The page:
Alex Albon has revealed doctors forced him to turn off the Italian Grand Prix after he woke unexpectedly from an induced coma.
The London-born Williams driver, 26, suffered respiratory failure, and was left on a ventilator following complications from laparoscopic surgery.
Speaking for the first time about his harrowing ordeal, Albon, who will return to his Formula One cockpit in Singapore on Friday, said: “I was supposed to be in induced sedation for two to three days, but in the end, my lungs cleared out within 12 hours.
“I woke up pretty much 30 minutes before the start of the race [in Monza]. It was frustrating to watch, and the heart rate went up a little bit. They were keeping an eye on me and they told me they had to switch it off.”
Albon was ruled out of the race in Italy with appendicitis and was transferred to nearby San Gerardo Hospital for treatment.
He underwent surgery on Saturday, but then ended up in intensive care and required assistance with breathing. He was removed from mechanical ventilation the following day before being given the green light to leave hospital and travel back to his home in Monaco 48 hours later.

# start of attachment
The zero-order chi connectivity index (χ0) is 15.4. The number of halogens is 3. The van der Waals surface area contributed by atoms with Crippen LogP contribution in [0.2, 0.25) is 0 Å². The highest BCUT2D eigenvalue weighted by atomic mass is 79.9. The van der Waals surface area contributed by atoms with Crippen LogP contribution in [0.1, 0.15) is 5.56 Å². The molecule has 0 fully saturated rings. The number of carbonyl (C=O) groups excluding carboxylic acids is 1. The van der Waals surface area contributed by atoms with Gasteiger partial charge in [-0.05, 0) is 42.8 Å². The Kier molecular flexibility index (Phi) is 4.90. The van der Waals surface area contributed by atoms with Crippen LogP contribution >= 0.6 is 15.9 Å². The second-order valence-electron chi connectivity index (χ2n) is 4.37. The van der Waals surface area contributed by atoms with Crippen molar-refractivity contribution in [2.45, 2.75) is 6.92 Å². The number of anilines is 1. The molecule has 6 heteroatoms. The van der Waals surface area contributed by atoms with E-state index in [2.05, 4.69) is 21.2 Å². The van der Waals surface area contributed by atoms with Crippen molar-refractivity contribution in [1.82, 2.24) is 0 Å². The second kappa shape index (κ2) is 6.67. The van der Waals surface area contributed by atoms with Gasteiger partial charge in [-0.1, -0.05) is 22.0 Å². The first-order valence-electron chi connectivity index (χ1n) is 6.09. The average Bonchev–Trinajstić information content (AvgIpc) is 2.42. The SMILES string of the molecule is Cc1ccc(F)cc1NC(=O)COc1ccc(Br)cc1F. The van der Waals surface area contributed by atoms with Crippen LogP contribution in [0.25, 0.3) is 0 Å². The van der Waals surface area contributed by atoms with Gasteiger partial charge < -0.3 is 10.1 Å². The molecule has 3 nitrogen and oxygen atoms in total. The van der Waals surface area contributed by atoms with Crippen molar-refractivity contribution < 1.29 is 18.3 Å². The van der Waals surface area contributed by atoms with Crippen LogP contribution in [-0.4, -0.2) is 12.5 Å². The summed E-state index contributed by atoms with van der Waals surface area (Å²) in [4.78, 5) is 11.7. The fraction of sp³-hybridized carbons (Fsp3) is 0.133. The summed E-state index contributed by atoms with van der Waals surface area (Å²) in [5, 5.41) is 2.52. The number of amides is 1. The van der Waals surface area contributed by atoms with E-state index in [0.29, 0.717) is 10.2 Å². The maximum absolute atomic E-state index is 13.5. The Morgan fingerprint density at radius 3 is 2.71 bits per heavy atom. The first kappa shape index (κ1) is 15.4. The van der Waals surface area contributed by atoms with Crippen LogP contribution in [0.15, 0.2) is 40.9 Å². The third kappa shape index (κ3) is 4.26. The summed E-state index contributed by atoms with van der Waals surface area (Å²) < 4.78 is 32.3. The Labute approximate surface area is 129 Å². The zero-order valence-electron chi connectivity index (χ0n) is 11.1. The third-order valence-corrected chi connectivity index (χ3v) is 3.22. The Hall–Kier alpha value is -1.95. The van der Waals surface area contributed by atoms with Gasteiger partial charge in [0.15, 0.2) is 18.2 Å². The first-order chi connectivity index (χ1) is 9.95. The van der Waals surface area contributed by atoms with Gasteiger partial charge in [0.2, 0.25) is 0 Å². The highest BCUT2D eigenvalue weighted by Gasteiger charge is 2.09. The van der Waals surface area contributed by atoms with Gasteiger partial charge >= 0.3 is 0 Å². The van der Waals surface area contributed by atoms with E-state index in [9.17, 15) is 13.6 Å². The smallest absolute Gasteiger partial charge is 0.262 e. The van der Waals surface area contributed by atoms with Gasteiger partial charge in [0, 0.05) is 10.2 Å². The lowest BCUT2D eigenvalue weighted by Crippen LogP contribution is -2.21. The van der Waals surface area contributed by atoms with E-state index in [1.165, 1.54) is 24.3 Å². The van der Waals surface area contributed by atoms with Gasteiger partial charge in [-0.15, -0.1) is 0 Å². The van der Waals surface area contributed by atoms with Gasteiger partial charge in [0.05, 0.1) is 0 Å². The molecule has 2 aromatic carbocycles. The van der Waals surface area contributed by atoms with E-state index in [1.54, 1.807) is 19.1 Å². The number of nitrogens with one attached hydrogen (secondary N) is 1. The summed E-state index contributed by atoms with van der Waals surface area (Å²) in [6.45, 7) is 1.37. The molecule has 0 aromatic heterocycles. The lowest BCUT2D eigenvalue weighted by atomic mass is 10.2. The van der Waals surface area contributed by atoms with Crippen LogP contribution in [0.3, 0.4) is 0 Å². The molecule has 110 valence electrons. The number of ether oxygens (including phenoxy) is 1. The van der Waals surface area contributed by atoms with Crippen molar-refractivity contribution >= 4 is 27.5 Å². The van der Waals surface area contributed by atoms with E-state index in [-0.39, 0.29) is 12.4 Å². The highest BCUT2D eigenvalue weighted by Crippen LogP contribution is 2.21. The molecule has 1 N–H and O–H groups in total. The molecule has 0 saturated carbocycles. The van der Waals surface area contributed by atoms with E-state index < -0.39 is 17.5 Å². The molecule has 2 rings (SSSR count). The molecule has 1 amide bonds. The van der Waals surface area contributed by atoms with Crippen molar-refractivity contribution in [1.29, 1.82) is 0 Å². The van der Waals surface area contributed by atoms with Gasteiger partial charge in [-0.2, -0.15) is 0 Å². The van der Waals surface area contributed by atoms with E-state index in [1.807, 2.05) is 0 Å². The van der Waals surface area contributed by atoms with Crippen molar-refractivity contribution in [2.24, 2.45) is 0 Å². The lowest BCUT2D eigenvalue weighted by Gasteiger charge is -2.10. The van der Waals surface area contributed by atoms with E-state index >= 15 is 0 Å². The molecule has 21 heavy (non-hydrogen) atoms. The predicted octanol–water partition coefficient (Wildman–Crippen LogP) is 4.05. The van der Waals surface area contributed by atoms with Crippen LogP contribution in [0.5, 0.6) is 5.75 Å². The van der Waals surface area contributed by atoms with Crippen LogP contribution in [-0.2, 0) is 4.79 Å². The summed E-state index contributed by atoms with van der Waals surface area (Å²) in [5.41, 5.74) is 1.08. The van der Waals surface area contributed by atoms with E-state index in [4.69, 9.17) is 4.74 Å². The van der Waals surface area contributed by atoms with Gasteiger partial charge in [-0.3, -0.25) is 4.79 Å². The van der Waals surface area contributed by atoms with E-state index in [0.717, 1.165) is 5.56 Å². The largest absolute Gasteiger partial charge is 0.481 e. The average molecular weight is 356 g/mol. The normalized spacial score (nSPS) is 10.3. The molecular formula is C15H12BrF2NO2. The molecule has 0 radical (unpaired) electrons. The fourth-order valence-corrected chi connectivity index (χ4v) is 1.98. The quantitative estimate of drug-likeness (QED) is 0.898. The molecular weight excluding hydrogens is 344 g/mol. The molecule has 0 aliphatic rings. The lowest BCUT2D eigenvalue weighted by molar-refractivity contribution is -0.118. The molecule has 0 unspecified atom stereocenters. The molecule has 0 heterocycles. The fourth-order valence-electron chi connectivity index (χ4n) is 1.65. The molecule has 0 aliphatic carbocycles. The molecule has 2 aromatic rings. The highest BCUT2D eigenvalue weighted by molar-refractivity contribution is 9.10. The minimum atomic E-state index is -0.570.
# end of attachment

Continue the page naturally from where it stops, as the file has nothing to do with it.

“Luckily I was quite drugged up so I don’t remember much of it,” he added.
“I just remember obviously going into surgery. It’s a relatively simple procedure, it only takes a couple of hours to be operated on. But obviously you don’t understand time when you’re sedated.
“When I did wake up, I thought that was the procedure finished, and they said: ‘No, you’ve actually gone through a little bit more than that’.
“It wasn’t such a big thing for me, it was more my family who came to the race, and obviously they were in shock.”
Albon will take part in practice with a view to competing in Sunday’s 61-lap Grand Prix – despite the humidity of Singapore creating one of the hardest physical challenges of the season.
Albon continued: “It’s quite a tricky one because you’re basically waiting for your lungs to recover. And at the same time your body can’t move as well as it normally can.
“You can’t just jump back into normal training, you have to slowly build it up. We really started to push it last Monday. I treated training and recovery like a 9-to-5 job.
“Day by day it was getting better. Truthfully, we didn’t think Singapore was on the cards, but with the speed of the recovery, it definitely became possible.
“I feel like I am ready, and I wouldn’t be here if I didn’t think I could race.”